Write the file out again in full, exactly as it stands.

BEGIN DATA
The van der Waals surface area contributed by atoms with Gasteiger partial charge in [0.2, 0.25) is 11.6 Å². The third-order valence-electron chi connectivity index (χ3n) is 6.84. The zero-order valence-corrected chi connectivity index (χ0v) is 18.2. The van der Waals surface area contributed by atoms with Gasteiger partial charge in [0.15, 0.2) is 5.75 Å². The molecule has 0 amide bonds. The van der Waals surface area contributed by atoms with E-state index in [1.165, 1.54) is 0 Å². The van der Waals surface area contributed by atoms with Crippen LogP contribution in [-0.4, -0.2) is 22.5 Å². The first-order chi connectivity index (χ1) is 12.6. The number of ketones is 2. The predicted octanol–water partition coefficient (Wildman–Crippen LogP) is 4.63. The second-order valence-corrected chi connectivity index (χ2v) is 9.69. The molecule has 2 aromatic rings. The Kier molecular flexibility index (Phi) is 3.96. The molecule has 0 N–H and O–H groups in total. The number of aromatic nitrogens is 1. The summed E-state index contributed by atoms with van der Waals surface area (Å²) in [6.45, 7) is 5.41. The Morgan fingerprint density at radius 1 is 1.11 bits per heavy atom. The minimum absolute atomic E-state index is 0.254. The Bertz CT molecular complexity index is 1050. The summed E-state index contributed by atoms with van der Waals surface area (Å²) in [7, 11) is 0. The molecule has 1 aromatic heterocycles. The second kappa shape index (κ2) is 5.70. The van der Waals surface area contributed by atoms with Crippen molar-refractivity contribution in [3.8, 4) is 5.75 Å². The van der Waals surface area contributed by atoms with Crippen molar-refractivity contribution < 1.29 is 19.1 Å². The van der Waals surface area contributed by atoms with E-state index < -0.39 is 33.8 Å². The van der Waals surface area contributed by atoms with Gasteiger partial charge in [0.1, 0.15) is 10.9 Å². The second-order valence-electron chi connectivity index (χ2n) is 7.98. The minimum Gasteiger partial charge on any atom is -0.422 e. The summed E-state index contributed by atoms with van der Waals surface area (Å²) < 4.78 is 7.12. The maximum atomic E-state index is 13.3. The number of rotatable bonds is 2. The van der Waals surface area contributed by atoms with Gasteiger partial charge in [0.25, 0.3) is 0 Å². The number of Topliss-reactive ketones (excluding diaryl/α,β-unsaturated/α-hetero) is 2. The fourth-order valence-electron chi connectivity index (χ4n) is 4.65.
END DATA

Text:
The van der Waals surface area contributed by atoms with Gasteiger partial charge in [0.2, 0.25) is 11.6 Å². The third-order valence-electron chi connectivity index (χ3n) is 6.84. The zero-order valence-corrected chi connectivity index (χ0v) is 18.2. The van der Waals surface area contributed by atoms with Gasteiger partial charge in [0.15, 0.2) is 5.75 Å². The molecule has 0 amide bonds. The van der Waals surface area contributed by atoms with E-state index in [1.165, 1.54) is 0 Å². The van der Waals surface area contributed by atoms with Crippen LogP contribution in [-0.4, -0.2) is 22.5 Å². The first-order chi connectivity index (χ1) is 12.6. The number of ketones is 2. The predicted octanol–water partition coefficient (Wildman–Crippen LogP) is 4.63. The second-order valence-corrected chi connectivity index (χ2v) is 9.69. The molecule has 2 aromatic rings. The Kier molecular flexibility index (Phi) is 3.96. The molecule has 0 N–H and O–H groups in total. The number of aromatic nitrogens is 1. The summed E-state index contributed by atoms with van der Waals surface area (Å²) in [6.45, 7) is 5.41. The Morgan fingerprint density at radius 1 is 1.11 bits per heavy atom. The minimum absolute atomic E-state index is 0.254. The Bertz CT molecular complexity index is 1050. The summed E-state index contributed by atoms with van der Waals surface area (Å²) in [7, 11) is 0. The molecule has 1 aromatic heterocycles. The second kappa shape index (κ2) is 5.70. The van der Waals surface area contributed by atoms with Crippen molar-refractivity contribution in [3.8, 4) is 5.75 Å². The van der Waals surface area contributed by atoms with Crippen molar-refractivity contribution < 1.29 is 19.1 Å². The van der Waals surface area contributed by atoms with E-state index < -0.39 is 33.8 Å². The van der Waals surface area contributed by atoms with Gasteiger partial charge in [0.1, 0.15) is 10.9 Å². The second-order valence-electron chi connectivity index (χ2n) is 7.98. The minimum Gasteiger partial charge on any atom is -0.422 e. The summed E-state index contributed by atoms with van der Waals surface area (Å²) < 4.78 is 7.12. The maximum atomic E-state index is 13.3. The number of rotatable bonds is 2. The van der Waals surface area contributed by atoms with Gasteiger partial charge in [0.25, 0.3) is 0 Å². The number of Topliss-reactive ketones (excluding diaryl/α,β-unsaturated/α-hetero) is 2. The fourth-order valence-electron chi connectivity index (χ4n) is 4.65.